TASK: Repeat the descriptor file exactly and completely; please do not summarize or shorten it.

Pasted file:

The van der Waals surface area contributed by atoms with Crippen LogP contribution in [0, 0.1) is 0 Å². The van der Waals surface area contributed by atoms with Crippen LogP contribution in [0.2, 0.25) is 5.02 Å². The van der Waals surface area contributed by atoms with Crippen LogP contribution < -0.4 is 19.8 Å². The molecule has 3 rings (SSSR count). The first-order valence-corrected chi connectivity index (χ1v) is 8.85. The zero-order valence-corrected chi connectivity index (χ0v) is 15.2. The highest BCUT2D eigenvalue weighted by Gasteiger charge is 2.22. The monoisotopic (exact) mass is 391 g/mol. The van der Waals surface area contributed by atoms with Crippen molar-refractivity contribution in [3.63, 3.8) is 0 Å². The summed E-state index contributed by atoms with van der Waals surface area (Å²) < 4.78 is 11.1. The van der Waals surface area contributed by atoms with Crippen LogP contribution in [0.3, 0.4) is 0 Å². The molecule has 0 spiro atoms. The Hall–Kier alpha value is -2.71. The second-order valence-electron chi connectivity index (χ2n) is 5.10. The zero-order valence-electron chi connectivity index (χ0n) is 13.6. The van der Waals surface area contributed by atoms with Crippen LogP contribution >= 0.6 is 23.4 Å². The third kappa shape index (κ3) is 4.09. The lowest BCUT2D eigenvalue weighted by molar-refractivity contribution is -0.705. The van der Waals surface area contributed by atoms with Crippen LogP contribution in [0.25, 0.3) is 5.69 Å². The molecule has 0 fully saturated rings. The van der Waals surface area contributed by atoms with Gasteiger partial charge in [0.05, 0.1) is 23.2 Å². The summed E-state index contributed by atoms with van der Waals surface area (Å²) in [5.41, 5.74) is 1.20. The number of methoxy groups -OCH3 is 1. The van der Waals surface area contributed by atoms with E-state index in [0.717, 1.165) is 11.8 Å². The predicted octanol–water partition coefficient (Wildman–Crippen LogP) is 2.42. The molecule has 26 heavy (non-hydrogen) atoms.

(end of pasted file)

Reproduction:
The van der Waals surface area contributed by atoms with Crippen LogP contribution in [0, 0.1) is 0 Å². The van der Waals surface area contributed by atoms with Crippen LogP contribution in [0.2, 0.25) is 5.02 Å². The van der Waals surface area contributed by atoms with Crippen LogP contribution < -0.4 is 19.8 Å². The molecule has 3 rings (SSSR count). The first-order valence-corrected chi connectivity index (χ1v) is 8.85. The zero-order valence-corrected chi connectivity index (χ0v) is 15.2. The highest BCUT2D eigenvalue weighted by Gasteiger charge is 2.22. The monoisotopic (exact) mass is 391 g/mol. The van der Waals surface area contributed by atoms with Crippen molar-refractivity contribution in [3.63, 3.8) is 0 Å². The summed E-state index contributed by atoms with van der Waals surface area (Å²) < 4.78 is 11.1. The van der Waals surface area contributed by atoms with Crippen LogP contribution in [0.3, 0.4) is 0 Å². The molecule has 0 spiro atoms. The Hall–Kier alpha value is -2.71. The second-order valence-electron chi connectivity index (χ2n) is 5.10. The zero-order valence-electron chi connectivity index (χ0n) is 13.6. The van der Waals surface area contributed by atoms with Crippen LogP contribution >= 0.6 is 23.4 Å². The third kappa shape index (κ3) is 4.09. The lowest BCUT2D eigenvalue weighted by molar-refractivity contribution is -0.705. The van der Waals surface area contributed by atoms with Crippen LogP contribution in [0.25, 0.3) is 5.69 Å². The molecule has 0 fully saturated rings. The van der Waals surface area contributed by atoms with Gasteiger partial charge in [0.05, 0.1) is 23.2 Å². The summed E-state index contributed by atoms with van der Waals surface area (Å²) in [5.41, 5.74) is 1.20. The number of methoxy groups -OCH3 is 1. The van der Waals surface area contributed by atoms with E-state index in [0.717, 1.165) is 11.8 Å². The predicted octanol–water partition coefficient (Wildman–Crippen LogP) is 2.42. The molecule has 26 heavy (non-hydrogen) atoms.